The Girl Generation: the NGO determined to stamp out FGM in African countries

Hon. Jebii Kilimo has been influential in creating awareness about FGM and the urgent need to end it

Hon. Jebii Kilimo has been influential in creating awareness about FGM and the urgent need to end it

It is one of the leading non-governmental organisations that have been spear heading efforts to end FGM in Kenya and other African countries.

Launched December 2014 on the eve of international day of the girl child, The Girl Generation began with pioneering activists across the African continent, who have campaigned for change over many decades, often in the face of fierce opposition, and with very limited resources

For many years FGM has been culturally sensitive and for too long it has been taboo and a non-issue in practicing nations and communities.

The Girl Generation whose goal is to contribute towards ending FGM within a generation, has put efforts into accelerating the adoption of the new social norm of valuing the uncut girl child.

Secondly, the ngo aims to achieve structural changes to support this social change in terms of policy and legal framework, political will, health and education systems.

The Girl Generation will do this by catalyzing social change at national level measured by changes in public attitudes and awareness, levels of political will and investment, and levels of engagement and debate on the issue.
It will also lobby for international donor and private sector commitments to provide increased resources for national and local efforts to end FGM.

The Girl Generation has also formed a Strategic Advisory Group with members drawn from 10 different countries where FGM is mostly practiced.

The 12 member team which was formed on a rationale of those members who have campaigned for change on FGM most in African countries with less resources but also with different expertise on FGM band resource mobilization, Masudi Hamimu The Girl Generation Communications and Advocacy Manager says.

The Members are drawn from Kenya, The Gambia,Nigeria Somali land, Egypt, Ethiopia, Sudan,Eygpt, Burkina Faso, Senegal,Nigeria and South Africa.

Only one Kenyan sits on board the Strategic Advisory Group and that is Dr Linah Jebii Kilimo.The Chair of the Anti FGM Board who has been an avid crusader against FGM. She also is also credited for having pushed for Kenya’s Anti FGM Bill in 2011.

The 2014 Demographic Health Survey in Kenya (KDHS) released in April 2015 shows that Kenya’s current FGM prevalence rate stands at 21 per cent, down from 27 per cent over the past 5 years.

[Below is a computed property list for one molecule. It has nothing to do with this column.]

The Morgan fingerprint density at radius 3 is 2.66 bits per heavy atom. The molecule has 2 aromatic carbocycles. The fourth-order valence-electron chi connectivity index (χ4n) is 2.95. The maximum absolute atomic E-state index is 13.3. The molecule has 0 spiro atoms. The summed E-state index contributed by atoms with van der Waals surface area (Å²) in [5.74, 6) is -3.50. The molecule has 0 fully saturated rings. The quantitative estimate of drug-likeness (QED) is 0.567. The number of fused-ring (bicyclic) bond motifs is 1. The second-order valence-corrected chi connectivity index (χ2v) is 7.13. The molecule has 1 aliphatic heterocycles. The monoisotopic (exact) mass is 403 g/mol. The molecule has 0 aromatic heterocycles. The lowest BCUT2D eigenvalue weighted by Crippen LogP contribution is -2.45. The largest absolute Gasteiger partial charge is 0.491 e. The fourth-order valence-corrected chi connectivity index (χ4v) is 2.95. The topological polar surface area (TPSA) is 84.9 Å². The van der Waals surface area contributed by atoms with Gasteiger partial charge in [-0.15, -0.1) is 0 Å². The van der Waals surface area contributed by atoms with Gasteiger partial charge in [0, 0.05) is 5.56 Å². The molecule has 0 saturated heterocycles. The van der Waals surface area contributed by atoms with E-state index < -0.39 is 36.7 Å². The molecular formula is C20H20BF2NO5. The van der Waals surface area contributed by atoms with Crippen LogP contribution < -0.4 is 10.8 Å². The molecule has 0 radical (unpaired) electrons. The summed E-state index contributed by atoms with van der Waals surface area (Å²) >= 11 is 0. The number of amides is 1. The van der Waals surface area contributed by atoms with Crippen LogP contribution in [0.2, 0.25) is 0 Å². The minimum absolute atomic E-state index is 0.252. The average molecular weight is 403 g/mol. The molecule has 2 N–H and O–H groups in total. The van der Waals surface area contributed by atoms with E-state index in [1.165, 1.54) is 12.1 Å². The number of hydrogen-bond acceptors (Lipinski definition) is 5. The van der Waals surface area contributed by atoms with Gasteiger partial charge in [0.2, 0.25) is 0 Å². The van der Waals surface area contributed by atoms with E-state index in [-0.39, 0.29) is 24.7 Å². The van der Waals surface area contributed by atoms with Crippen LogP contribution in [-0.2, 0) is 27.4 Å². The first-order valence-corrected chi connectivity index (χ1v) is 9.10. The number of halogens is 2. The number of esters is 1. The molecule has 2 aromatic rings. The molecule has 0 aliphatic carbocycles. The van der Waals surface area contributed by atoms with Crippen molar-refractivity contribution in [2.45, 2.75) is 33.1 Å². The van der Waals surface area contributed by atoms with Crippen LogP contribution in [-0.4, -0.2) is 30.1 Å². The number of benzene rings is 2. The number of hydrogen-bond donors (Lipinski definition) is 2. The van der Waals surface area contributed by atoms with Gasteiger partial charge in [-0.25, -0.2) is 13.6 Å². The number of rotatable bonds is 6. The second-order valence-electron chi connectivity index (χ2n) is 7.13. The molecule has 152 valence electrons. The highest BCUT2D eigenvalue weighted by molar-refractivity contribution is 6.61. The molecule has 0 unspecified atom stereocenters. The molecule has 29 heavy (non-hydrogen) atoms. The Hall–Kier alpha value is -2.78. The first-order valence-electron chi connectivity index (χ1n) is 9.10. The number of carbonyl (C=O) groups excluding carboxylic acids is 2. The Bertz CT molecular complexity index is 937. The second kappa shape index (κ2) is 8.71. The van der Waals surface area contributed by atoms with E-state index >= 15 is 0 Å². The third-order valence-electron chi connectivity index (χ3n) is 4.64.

The office of the Director of Public Prosecution (ODPP) attributes the trend to “increased awareness on the harmful effects of FGM spearheaded by the ODPP coupled with effective prosecution of FGM cases in court”.

The decrease can be reinforced further through collaboration between government sectors – one of the key factors attributed to the general decline by UNICEF in their 2013 report.

A key year in the development of The Girl Generation was 2012, when several things happened; first, an African-led campaign successfully lobbied for a UN resolution banning FGM globally.

This provided legitimacy for the international community to get behind the campaign to end the scourge worldwide.

Through the UN resolution, UK’s Department for International Development (DFID) subsequently announced the largest ever single commitment to the cause 35 million pounds over a five year period.
The funds were meant to support efforts within practicing communities and would be managed by civil society organisations in at least 17 of the most affected countries.

Also in 2012 the NGO dedicated efforts to strengthen legislation and policy implemented by the UN Joint Programme, and to ramp up social change communications, and to galvanize a global movement to end FGM/C.

A research programme was also put in place that same year to produce a global evidence base and Nairobi University and other leading institutions will help in researching ways to eradicate FGM.

Thirty-seven out of the Kenya’s fourty-two ethnic communities in Kenya practice FGM and it is nearly universal among some such as the Somali, Abagusii and Kuria and over 50% among the Maasai.

Besides traditional FGM done in homes with rudimentary tools, health professionals are also increasingly contributing to the practice with a reported 40% of FGM cases performed by health personnel. This case is replicated in most of the African countries where FGM is practiced.